One tiny flaw in the film is that Simon Pegg isn't really fat, he's just a tad overweight. It was interesting that David Schwimmer said during the discussion afterwards that he had tried to set up the film in the States starring either Paul Giamatti or Philip Seymour Hoffman, but the studios wouldn't go for it (This must have been before Hoffman won his Academy Award and Giamatti was nominated). Either would have been as Dennis, but probably not quite as funny as Simon Pegg.
The plot in a nutshell concerns Dennis Doyle, an amiable slacker who panics on his wedding day to his pregnant girlfriend Libby (played by Thandie Newton). Instead of walking down the aisle, he climbs out the window and runs away. Five years later, he's living in a grotty bedsit in Hackney, and working as a security guard for a women's clothing store. Meanwhile Libby (short for Elizabeth, why is it that no one has ever shortened by name to something cool like Libby or Beth? People automatically go for Liz. Blech! Although Libby Mahon doesn't really work.) owns a really cool bake shop that's going like gangbusters, and is dating a rich hedge fund manager played with appropriately smarmy charm by Hank Azaria (his pimped out pad in this movie is to day for). Dennis meanwhile hangs out with Libby's cousin Gordon (played by Dylan Moran from the BBC sitcom Black Books who steals the movie), who is even more of a slacker than he is, not even bothering to have a job, spending his days playing poker.
Dennis is such a slacker that he takes his son Jake to see the new Lord of the Rings musical without tickets, having relied on Gordon to get them. He ends up getting arrested for buying from a scalper in front of his son. Libby has had enough, and reems him out about his irresponsibility. Dennis of course still hankers after Libby, and decides the only way to win her back is by running a 26 mile charity marathon (perfect beau Whit is also a marathon runner as well).
I won't spoil the ending, but I can tell you that even though there is nothing really new in this movie (it's the classic boy meets girl, boy leaves girl at alter, boy must redeem himself and grow up to win back girl), the charm of the performances is what makes this movie work. Yeah, it might have been interesting to see the movie the way Michael Ian Black envisaged it set in New York but setting the film in London gives it a freshness that perks up what could have been a tired story.
In the discussion afterwards, Michael Ian Black admitted that he wrote the film because he thought, Fat Guy Running a Marathon would be hysterical. It's a great pitch which is why the script probably sold in the first place. And David Schwimmer did a great job directing a movie with a miniscule budget. Just the fact that he managed to film the marathon scenes in a day is a testament to his skill.
What a smart career move on his part to move into directing. Let's face it, it's going to take awhile for people to stop seeing him as Ross Geller from Friends. Focusing on independent film, and theater is as smart a move as Courtney Cox's decision to play a ball-busting tabloid editor. If only Jennifer Aniston were as choosy about what movies she picks instead of just doing everything that comes across her desk.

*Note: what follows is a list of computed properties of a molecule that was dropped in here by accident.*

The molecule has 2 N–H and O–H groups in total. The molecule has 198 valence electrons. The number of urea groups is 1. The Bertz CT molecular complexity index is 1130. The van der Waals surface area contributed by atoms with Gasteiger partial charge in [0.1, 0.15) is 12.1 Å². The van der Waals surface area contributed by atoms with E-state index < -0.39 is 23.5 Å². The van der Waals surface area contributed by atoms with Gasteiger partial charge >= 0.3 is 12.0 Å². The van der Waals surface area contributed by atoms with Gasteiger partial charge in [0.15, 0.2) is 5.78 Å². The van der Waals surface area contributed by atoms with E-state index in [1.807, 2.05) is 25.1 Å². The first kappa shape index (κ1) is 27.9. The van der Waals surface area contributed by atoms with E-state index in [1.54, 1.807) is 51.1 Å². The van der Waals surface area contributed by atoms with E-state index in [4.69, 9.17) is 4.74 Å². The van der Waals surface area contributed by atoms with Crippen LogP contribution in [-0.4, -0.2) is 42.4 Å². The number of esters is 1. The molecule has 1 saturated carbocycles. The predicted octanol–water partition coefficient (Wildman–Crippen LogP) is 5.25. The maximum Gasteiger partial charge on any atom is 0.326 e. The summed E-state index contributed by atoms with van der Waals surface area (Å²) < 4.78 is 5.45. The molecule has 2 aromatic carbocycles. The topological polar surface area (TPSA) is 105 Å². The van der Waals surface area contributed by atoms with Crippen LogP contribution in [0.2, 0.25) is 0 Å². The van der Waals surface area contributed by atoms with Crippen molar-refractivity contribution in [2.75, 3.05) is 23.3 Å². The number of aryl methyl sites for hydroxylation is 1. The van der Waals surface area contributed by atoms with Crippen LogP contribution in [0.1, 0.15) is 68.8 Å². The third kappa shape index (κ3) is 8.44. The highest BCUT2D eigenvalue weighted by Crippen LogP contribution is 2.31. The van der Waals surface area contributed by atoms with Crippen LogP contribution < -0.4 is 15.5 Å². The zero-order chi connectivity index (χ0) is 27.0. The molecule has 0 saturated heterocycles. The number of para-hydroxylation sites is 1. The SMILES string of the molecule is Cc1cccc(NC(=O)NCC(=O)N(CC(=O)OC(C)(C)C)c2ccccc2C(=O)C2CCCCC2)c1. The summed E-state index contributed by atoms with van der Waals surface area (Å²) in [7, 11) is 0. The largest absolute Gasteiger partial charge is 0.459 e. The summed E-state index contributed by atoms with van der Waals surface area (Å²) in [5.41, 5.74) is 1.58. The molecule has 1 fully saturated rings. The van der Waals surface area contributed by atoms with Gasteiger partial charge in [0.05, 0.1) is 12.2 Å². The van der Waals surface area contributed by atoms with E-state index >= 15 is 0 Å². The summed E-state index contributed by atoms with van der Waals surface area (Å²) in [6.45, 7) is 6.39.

Can I just say that Thandie (pronounced Tandy as David Schwimmer pointed out) is probably one of the tiniest women I've ever seen? I mean she looks thin in pictures but up close she's all head on top of this tiny little body. Incredibly beautiful with gorgeous skin but tiny, and I don't think she's anorexic or anything, I just think she's naturally thin, but she also a little underweight to look good on camera. Her husband was with her, and he's terribly cute. Their kids must be absolutely gorgeous.
What was great about her role in the film was A) she had more of a character than she did in the Will Smith film, and B) she got to play a biracial woman which she is in real life.
So I give this movie an A-. The minus is for calling the movie, Run Fat Boy Run, when Simon Pegg is just slightly out of shape.
Thanks for reading,
Thursday, September 20, 2007
No, you go out drinking and partying until the wee hours of the morning.
Way to go Britney. Why don't you just hand over your kids to K-Fed right now.
Sigh! I really do like Britney. I admire the way she's made the most of the modest talent that she has, and if she didn't have 2 small kids, I'd probably cut her some more slack. But girlfriend really needs to get her sh*t together. I mean who would have thought that Kevin Federline would appear to be the more responsible parent? The minute that Britney decided to have not one, but two kids back to back, she needed to put the party all night girl behind her. Now is not the time to turn into drunky mcdrunk alot.
If the judge can order random drug testing, how about some pyschological testing as well? Before she ends up behind bars like Lindsay, Paris or Nicole (sorry, Nicole never actually went to jail did she? I mean apart from setting foot in the jail). Apparently Britney's dad (like La Lohan's father) also has suffered from alcoholism, so clearly its genetic. Maybe it's time for some outpatient therapy, and some AA meetings. Show the judge that she takes this whole situation seriously.